This paper extends structural holes theory into the domain of fraud. Novel concepts including tertius fraudans, structural ignorance and bridge collapse are offered, alongside a series of propositions that can help understand and manage structural supply chain fraud.

Details

International Journal of Operations & Production Management, vol. 42 no. 2
Type: Research Article
ISSN: 0144-3577

Keywords

Article
Publication date: 28 June 2013

Tim Rogmans and Haico Ebbers

The purpose of this paper is to test the determinants of foreign direct investment (FDI) into countries of the Middle East North Africa (MENA) region.

3946

Abstract

Purpose

The purpose of this paper is to test the determinants of foreign direct investment (FDI) into countries of the Middle East North Africa (MENA) region.

Design/methodology/approach

The research is based on an econometric model that includes factors that potentially drive FDI flows into countries in the MENA region.

Findings

Energy endowments have a negative impact on FDI flows into a country. GDP per capita, openness to trade and oil prices have a positive impact on FDI inflows, while aggregate measures of environmental risk are not a differentiating factor among countries in the region.

Originality/value

This paper demonstrates that the “Dutch disease” concept applies to FDI in resource rich countries in the MENA region. Countries with large amounts of oil and gas have are more likely to have policies and institutions that inhibit FDI. Countries that value the spillover effects from FDI need to reconsider legislative and institutional hurdles that remain.

Details

International Journal of Emerging Markets, vol. 8 no. 3
Type: Research Article
ISSN: 1746-8809

Keywords

Content available
Article
Publication date: 4 July 2016

Carlos Mena and Michael Bourlakis

5663

Abstract

Details

International Journal of Physical Distribution & Logistics Management, vol. 46 no. 6/7
Type: Research Article
ISSN: 0960-0035

Article
Publication date: 4 July 2016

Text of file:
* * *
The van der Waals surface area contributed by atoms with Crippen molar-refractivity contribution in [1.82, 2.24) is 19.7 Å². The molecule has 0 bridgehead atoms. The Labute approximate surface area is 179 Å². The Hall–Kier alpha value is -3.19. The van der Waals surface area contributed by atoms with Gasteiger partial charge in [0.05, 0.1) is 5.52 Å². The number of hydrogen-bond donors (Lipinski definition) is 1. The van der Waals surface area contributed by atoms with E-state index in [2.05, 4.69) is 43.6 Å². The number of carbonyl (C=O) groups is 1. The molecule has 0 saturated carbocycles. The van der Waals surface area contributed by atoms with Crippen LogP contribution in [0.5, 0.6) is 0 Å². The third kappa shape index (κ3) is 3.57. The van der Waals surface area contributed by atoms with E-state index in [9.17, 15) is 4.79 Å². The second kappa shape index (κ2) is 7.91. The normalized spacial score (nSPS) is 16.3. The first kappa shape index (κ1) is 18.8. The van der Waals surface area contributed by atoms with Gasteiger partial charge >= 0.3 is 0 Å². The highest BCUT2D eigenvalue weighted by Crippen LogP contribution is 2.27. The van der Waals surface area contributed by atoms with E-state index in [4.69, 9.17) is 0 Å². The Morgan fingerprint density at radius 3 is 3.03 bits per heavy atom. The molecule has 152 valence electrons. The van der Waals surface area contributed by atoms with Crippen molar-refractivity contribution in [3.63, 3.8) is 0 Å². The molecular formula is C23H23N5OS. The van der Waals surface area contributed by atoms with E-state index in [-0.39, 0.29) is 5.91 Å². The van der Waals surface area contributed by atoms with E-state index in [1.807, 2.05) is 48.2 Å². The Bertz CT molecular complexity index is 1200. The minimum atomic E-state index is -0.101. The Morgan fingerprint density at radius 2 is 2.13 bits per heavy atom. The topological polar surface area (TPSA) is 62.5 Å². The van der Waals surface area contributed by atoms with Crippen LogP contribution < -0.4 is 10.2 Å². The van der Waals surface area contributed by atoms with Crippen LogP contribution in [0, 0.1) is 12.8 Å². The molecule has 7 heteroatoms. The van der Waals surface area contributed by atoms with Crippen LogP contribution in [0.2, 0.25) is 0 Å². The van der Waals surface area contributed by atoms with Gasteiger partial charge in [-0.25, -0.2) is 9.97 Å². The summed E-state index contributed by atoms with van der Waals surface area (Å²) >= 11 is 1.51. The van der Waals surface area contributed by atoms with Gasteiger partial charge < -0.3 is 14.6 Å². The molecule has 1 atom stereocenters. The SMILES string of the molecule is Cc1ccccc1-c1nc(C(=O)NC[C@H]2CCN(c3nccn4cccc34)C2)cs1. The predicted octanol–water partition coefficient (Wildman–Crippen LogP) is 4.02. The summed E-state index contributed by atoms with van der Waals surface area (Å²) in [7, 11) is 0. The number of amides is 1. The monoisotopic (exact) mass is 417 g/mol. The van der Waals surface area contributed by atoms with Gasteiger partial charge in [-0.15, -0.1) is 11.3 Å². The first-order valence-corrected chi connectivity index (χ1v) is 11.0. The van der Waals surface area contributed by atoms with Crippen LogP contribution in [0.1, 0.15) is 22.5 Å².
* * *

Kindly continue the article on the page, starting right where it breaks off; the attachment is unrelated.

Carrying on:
Christina Holweg, Christoph Teller and Herbert Kotzab

The purpose of this paper is twofold: first, to explore the complexities of regularly implemented as well as irregularly occurring – sometimes improvised – instore logistics…

2991

Abstract

Purpose

The purpose of this paper is twofold: first, to explore the complexities of regularly implemented as well as irregularly occurring – sometimes improvised – instore logistics processes related to products which are declared unsaleable; and second, to identify the challenges and opportunities in managing instore logistics processes related to unsaleable products in grocery stores.

Design/methodology/approach

The authors apply an embedded case study approach. Within each case, i.e. dominant store format, the authors investigate the instore logistics processes of 32 retail and wholesale stores and focus further on those processes related to products declared unsaleable. The case study research methodology comprises in-depth interviews with store and category managers, point of sale observations and secondary data research.

Findings

The authors identified four different specific instore logistics processes depending on the residual product value of unsaleable products. The analysis of these processes suggests that establishing more efficient return, disposal, recycling, and most importantly, redistribution processes leads to various benefits such as cost savings, more effective and efficient operations, better use of resources and waste reduction, while at the same time supporting charitable institutions and people in need.

Originality/value

The contribution of this research are: first, to provide a better understanding of different ways of seeing and handling unsaleable products; and second, to reveal the significant importance of focusing on instore logistics beyond the point of sale with respect to the economic, ecological and social benefits to retailers, wholesalers and their stakeholder groups.

Details

International Journal of Physical Distribution & Logistics Management, vol. 46 no. 6/7
Type: Research Article
ISSN: 0960-0035

Keywords

1 – 10 of 138